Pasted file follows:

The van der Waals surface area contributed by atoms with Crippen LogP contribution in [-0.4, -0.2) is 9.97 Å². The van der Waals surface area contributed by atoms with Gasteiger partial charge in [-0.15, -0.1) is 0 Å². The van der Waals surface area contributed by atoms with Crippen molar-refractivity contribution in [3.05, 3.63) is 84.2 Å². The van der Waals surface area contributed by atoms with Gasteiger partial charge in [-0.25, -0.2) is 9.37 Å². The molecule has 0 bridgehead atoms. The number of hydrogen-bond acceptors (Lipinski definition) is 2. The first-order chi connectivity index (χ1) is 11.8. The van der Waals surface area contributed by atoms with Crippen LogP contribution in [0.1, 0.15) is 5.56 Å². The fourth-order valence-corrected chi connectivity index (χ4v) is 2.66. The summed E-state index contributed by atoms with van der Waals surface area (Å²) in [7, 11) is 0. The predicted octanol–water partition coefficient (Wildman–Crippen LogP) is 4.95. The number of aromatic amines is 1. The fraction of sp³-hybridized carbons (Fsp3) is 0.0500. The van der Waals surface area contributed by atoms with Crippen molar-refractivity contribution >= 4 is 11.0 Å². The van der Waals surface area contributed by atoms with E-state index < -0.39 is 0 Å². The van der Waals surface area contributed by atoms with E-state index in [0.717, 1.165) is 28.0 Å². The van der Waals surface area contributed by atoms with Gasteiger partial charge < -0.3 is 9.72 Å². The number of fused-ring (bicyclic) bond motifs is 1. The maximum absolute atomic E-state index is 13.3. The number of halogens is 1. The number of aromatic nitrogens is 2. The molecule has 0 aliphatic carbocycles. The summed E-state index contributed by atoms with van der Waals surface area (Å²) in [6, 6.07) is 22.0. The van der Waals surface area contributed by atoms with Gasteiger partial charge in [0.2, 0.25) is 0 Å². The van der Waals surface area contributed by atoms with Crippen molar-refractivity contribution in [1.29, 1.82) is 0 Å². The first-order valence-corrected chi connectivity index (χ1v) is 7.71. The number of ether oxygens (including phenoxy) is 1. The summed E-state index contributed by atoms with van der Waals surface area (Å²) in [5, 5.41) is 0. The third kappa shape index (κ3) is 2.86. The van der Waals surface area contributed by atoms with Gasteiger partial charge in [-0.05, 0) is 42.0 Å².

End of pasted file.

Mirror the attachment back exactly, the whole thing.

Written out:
The van der Waals surface area contributed by atoms with Crippen LogP contribution in [-0.4, -0.2) is 9.97 Å². The van der Waals surface area contributed by atoms with Gasteiger partial charge in [-0.15, -0.1) is 0 Å². The van der Waals surface area contributed by atoms with Crippen molar-refractivity contribution in [3.05, 3.63) is 84.2 Å². The van der Waals surface area contributed by atoms with Gasteiger partial charge in [-0.25, -0.2) is 9.37 Å². The molecule has 0 bridgehead atoms. The number of hydrogen-bond acceptors (Lipinski definition) is 2. The first-order chi connectivity index (χ1) is 11.8. The van der Waals surface area contributed by atoms with Crippen LogP contribution in [0.1, 0.15) is 5.56 Å². The fourth-order valence-corrected chi connectivity index (χ4v) is 2.66. The summed E-state index contributed by atoms with van der Waals surface area (Å²) in [7, 11) is 0. The predicted octanol–water partition coefficient (Wildman–Crippen LogP) is 4.95. The number of aromatic amines is 1. The fraction of sp³-hybridized carbons (Fsp3) is 0.0500. The van der Waals surface area contributed by atoms with Crippen molar-refractivity contribution >= 4 is 11.0 Å². The van der Waals surface area contributed by atoms with E-state index < -0.39 is 0 Å². The van der Waals surface area contributed by atoms with E-state index in [0.717, 1.165) is 28.0 Å². The van der Waals surface area contributed by atoms with Gasteiger partial charge < -0.3 is 9.72 Å². The number of fused-ring (bicyclic) bond motifs is 1. The maximum absolute atomic E-state index is 13.3. The number of halogens is 1. The number of aromatic nitrogens is 2. The molecule has 0 aliphatic carbocycles. The summed E-state index contributed by atoms with van der Waals surface area (Å²) in [6, 6.07) is 22.0. The van der Waals surface area contributed by atoms with Gasteiger partial charge in [0.2, 0.25) is 0 Å². The van der Waals surface area contributed by atoms with Crippen molar-refractivity contribution in [1.29, 1.82) is 0 Å². The first-order valence-corrected chi connectivity index (χ1v) is 7.71. The number of ether oxygens (including phenoxy) is 1. The summed E-state index contributed by atoms with van der Waals surface area (Å²) in [5, 5.41) is 0. The third kappa shape index (κ3) is 2.86. The van der Waals surface area contributed by atoms with Gasteiger partial charge in [-0.05, 0) is 42.0 Å².